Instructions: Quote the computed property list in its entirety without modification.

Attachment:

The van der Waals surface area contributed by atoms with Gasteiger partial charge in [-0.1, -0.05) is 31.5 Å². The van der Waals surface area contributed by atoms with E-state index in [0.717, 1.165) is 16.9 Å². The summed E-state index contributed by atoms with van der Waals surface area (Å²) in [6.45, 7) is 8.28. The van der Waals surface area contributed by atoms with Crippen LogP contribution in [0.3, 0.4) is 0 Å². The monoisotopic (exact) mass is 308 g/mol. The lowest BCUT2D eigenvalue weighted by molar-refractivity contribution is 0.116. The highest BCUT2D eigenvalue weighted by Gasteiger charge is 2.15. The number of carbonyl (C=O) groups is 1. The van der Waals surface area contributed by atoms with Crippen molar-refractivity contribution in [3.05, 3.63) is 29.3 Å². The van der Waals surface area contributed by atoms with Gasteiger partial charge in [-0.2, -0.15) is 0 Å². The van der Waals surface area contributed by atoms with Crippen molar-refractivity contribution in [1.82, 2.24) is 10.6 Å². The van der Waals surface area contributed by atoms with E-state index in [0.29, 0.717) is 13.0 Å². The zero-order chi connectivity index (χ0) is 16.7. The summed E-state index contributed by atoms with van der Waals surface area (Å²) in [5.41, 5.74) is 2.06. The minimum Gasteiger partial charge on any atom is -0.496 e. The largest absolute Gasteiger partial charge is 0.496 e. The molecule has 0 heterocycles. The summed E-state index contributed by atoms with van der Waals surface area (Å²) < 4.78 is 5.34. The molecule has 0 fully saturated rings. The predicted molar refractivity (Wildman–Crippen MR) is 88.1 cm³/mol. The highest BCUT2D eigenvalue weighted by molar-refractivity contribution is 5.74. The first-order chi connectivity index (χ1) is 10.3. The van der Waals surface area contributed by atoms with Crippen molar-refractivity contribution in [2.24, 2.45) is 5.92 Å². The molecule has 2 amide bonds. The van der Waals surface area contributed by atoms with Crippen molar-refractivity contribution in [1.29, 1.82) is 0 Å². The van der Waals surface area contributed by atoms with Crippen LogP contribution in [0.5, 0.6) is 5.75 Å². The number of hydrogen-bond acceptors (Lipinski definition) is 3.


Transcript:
The van der Waals surface area contributed by atoms with Gasteiger partial charge in [-0.1, -0.05) is 31.5 Å². The van der Waals surface area contributed by atoms with E-state index in [0.717, 1.165) is 16.9 Å². The summed E-state index contributed by atoms with van der Waals surface area (Å²) in [6.45, 7) is 8.28. The van der Waals surface area contributed by atoms with Crippen LogP contribution in [0.3, 0.4) is 0 Å². The monoisotopic (exact) mass is 308 g/mol. The lowest BCUT2D eigenvalue weighted by molar-refractivity contribution is 0.116. The highest BCUT2D eigenvalue weighted by Gasteiger charge is 2.15. The number of carbonyl (C=O) groups is 1. The van der Waals surface area contributed by atoms with Crippen molar-refractivity contribution in [3.05, 3.63) is 29.3 Å². The van der Waals surface area contributed by atoms with Gasteiger partial charge in [-0.2, -0.15) is 0 Å². The van der Waals surface area contributed by atoms with Crippen molar-refractivity contribution in [1.82, 2.24) is 10.6 Å². The van der Waals surface area contributed by atoms with E-state index in [0.29, 0.717) is 13.0 Å². The zero-order chi connectivity index (χ0) is 16.7. The summed E-state index contributed by atoms with van der Waals surface area (Å²) in [5.41, 5.74) is 2.06. The minimum Gasteiger partial charge on any atom is -0.496 e. The largest absolute Gasteiger partial charge is 0.496 e. The molecule has 0 heterocycles. The summed E-state index contributed by atoms with van der Waals surface area (Å²) < 4.78 is 5.34. The molecule has 0 fully saturated rings. The predicted molar refractivity (Wildman–Crippen MR) is 88.1 cm³/mol. The highest BCUT2D eigenvalue weighted by molar-refractivity contribution is 5.74. The first-order chi connectivity index (χ1) is 10.3. The van der Waals surface area contributed by atoms with Crippen molar-refractivity contribution in [2.24, 2.45) is 5.92 Å². The molecule has 2 amide bonds. The van der Waals surface area contributed by atoms with Crippen molar-refractivity contribution in [1.29, 1.82) is 0 Å². The van der Waals surface area contributed by atoms with Crippen LogP contribution in [0.5, 0.6) is 5.75 Å². The number of hydrogen-bond acceptors (Lipinski definition) is 3.